When it comes to Canon cameras, you can count the number of times they’ve been featured on the one hand. I’ll admit that I am a Nikon guy, but when this beauty was offered up, I couldn’t say no. The Canon EOS 650 while fairly plain and no-nonsense is a camera is a significant part of the history of photography. The EOS 650 is the first autofocus offering from Canon and the lens mount it introduced changed the company’s direction. And while I was a little warry of the camera, it performed beautifully it did take a bit of time of figure out some ofRead More →

Certainly an odd-ball in the 600-Series line up from Polaroid. The Impulse is actually my favourite format for the 600-Series cameras from Polaroid, with the grey plastic and rubberized grips. It’s almost as if Polaroid wanted to try out the style that would eventually go into the Polaroid Spectra line of cameras before actually building it. Gone is the typical clam-shell design that is iconic of the 600-Series cameras. The Impulse is a fixed focus, point-and-shoot with a pop-up flash. They also released two sub-variants of the Impulse, the Portrait (which has a selectable focus via an auxiliary lens) and the AF which features Polaroid’sRead More →

Thinking back to what could have been, I remember when I first got into film photography, photography in general and happened across Minolta. The SR-T 102, Hi-Matic 7s, even the X-7a, but I wanted to make the jump to autofocus. I was in a local bargain shop and happened across an open box, the Maxxum 7. It didn’t come with a lens and was well outside my price range. And now that I know more about that shop, it was probably hot also. I ended up switching to Nikon. But here it is now, the Minolta Maxxum 7, what many online sites describe as theRead More →

If you’re a fan of the Polaroid Automatic Land Camera or old school pop-out folders, then the Lomography Belair X 6-12 will be a familiar camera. I’ll be referring to the camera as the Belair from now on. And while the Belair shares some design features of the Auto Land Camera, the two are very different cameras altogether. The Belair doesn’t try to be anything but a fun camera that sits nicely on the edge of being a toy camera. A fairly simplistic camera, but has one thing that drew me in, the giant 6×12 panoramic images and the interchangeable lens. Special thanks to AngelaRead More →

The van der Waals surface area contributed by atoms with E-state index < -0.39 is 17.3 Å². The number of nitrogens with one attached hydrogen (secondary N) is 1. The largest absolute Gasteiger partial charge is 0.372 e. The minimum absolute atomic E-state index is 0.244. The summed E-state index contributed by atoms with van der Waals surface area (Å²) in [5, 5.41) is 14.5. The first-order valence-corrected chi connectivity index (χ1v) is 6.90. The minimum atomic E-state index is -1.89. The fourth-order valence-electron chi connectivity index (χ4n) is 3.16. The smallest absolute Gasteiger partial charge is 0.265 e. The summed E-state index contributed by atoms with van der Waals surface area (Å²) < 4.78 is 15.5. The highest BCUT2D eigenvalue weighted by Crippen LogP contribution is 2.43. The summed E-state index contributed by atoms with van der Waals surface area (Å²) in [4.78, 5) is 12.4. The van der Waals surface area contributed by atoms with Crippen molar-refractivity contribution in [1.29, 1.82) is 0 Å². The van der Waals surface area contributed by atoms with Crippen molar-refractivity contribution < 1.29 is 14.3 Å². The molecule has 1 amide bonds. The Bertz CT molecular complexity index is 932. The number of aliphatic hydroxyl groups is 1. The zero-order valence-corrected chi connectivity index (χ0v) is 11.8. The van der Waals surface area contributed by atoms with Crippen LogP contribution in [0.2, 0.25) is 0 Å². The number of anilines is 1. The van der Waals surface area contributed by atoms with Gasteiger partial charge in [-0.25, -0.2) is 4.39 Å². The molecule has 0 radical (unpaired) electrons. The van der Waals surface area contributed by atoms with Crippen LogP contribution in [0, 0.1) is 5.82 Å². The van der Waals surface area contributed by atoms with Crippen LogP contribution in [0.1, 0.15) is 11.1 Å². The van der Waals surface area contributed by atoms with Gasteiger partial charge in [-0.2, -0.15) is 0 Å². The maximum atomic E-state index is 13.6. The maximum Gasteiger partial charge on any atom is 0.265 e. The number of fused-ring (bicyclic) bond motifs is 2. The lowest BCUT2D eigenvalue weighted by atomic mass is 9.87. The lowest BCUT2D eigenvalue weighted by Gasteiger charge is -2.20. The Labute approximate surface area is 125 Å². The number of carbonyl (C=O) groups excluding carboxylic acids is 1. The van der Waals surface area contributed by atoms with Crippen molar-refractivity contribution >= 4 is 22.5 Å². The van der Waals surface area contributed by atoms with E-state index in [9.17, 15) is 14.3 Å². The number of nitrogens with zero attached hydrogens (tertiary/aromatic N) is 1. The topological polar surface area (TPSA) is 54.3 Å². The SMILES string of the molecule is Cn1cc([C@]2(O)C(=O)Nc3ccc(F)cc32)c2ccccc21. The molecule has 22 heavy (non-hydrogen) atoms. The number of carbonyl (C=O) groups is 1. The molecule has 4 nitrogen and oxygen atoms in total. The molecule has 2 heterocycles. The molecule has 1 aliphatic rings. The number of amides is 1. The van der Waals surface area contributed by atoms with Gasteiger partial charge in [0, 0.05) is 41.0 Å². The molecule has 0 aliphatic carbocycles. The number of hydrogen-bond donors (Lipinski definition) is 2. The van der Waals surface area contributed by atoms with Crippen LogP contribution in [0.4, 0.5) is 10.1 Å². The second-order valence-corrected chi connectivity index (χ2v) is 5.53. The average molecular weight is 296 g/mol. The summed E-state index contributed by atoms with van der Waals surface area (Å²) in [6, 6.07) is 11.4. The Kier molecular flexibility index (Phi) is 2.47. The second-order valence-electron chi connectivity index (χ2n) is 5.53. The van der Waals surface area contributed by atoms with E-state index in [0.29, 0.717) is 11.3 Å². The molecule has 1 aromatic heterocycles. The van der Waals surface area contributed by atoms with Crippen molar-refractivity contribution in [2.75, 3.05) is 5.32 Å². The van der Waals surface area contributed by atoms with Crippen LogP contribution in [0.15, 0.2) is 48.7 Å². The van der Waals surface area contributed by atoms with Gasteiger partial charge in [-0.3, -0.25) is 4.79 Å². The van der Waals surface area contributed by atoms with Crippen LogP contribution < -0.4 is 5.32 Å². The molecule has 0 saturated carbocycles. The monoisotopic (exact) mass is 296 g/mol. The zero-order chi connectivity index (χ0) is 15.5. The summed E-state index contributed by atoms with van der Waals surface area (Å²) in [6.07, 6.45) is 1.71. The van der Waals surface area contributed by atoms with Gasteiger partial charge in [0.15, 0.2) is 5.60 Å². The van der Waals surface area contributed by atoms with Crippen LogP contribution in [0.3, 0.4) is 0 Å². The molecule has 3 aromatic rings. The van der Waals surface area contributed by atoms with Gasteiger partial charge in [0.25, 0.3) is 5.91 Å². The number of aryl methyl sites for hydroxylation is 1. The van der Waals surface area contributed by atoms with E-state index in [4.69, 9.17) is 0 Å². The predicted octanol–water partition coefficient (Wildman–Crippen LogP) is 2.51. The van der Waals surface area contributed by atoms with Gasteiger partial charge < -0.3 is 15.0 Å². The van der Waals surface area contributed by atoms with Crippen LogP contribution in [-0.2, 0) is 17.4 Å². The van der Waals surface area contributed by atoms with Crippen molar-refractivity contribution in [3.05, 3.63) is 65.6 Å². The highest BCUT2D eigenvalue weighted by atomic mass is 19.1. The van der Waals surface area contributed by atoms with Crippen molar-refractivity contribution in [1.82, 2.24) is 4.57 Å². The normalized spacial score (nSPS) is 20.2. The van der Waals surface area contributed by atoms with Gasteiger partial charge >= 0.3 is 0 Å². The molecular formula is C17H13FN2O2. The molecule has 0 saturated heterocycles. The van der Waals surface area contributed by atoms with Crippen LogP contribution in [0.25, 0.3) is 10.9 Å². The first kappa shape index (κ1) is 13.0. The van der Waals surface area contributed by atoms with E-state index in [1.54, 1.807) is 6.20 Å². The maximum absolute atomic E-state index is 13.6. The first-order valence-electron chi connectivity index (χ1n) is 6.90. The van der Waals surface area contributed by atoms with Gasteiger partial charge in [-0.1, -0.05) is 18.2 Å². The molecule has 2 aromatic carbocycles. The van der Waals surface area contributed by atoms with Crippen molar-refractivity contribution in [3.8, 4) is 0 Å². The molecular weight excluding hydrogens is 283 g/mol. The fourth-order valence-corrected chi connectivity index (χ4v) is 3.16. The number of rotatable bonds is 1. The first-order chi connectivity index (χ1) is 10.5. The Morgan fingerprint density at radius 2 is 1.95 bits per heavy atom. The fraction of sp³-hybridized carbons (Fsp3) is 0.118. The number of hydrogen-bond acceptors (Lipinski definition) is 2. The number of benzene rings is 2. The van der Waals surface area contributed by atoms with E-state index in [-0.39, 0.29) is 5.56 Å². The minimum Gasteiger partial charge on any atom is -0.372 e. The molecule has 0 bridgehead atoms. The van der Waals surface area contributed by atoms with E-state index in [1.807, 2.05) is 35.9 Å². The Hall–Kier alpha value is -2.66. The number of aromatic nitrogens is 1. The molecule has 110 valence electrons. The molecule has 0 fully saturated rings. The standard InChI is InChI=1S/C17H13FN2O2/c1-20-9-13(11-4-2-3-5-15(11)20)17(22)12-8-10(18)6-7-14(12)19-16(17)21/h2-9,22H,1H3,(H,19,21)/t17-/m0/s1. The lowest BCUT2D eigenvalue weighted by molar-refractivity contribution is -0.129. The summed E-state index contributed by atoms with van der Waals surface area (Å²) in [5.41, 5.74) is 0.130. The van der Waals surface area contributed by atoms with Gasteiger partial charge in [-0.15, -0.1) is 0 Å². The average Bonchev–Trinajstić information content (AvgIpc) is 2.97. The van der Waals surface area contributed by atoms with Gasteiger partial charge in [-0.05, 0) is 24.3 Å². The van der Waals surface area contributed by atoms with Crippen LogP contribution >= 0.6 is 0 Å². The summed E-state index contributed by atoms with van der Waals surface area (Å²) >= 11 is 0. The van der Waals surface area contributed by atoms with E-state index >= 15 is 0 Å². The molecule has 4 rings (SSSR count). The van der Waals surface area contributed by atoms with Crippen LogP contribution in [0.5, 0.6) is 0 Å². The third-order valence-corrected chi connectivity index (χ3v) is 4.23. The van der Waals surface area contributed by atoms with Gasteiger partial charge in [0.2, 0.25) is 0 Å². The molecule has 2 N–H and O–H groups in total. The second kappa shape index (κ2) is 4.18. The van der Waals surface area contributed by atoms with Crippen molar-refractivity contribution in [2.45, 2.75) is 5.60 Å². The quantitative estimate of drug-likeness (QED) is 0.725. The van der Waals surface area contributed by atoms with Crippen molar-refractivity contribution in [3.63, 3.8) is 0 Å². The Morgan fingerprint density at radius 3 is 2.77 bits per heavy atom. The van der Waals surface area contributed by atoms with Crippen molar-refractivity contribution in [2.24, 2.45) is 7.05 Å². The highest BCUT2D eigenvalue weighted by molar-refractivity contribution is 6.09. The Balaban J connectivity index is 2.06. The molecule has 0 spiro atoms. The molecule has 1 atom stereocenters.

When it comes to Soviet cameras you can never be too sure, I’ve had some winners in the way of the Fed and Zenit E, but also some failures with the Zenit 122K. However, when Boris, a member of the Toronto Film Shooters group offered up his Kiev-19 I jumped at the chance, and the day I tested it on, was the perfect way to see if these Soviet Cameras could take a Soviet Winter. But the Kiev-19 is no ordinary Soviet Camera. While most use a universal mounting system like the M39 or M42 Screw Mount, this camera uses a Nikon F mount. NotRead More →

The Nikon F is the great-grandfather of all the professional level Nikon SLRs, yes even modern digital professional digital SLRs can trace their ancestry back to the Nikon F. The Nikon F introduced the idea of a system SLR where everything could be swapped out to make the camera fit the task you wanted it to do and your own personal style as a photographer and saw production for just under two decades before being replaced by the Nikon F2. For this review, I’ll be running with a Nikon F Photomic FTn however the meter is no longer working. The Dirt Make: Nikon Model: FRead More →

When you first lay eyes on the Contax G series of cameras you’re going to wonder to yourself, what sort of camera are these? Are they rangefinders? Are they some kind of digital camera? A dressed-up point and shoot? Well the G Series is sort of both, well it certainly is not a digital camera. But it’s a rangefinder and a dressed-up point-and-shoot, in reality, it’s a camera that’s in a class all of its own, the Autofocus Rangefinder (AFRF). I don’t remember exactly what drew me to the G2 when I first got my hands on the camera back at the end of theRead More →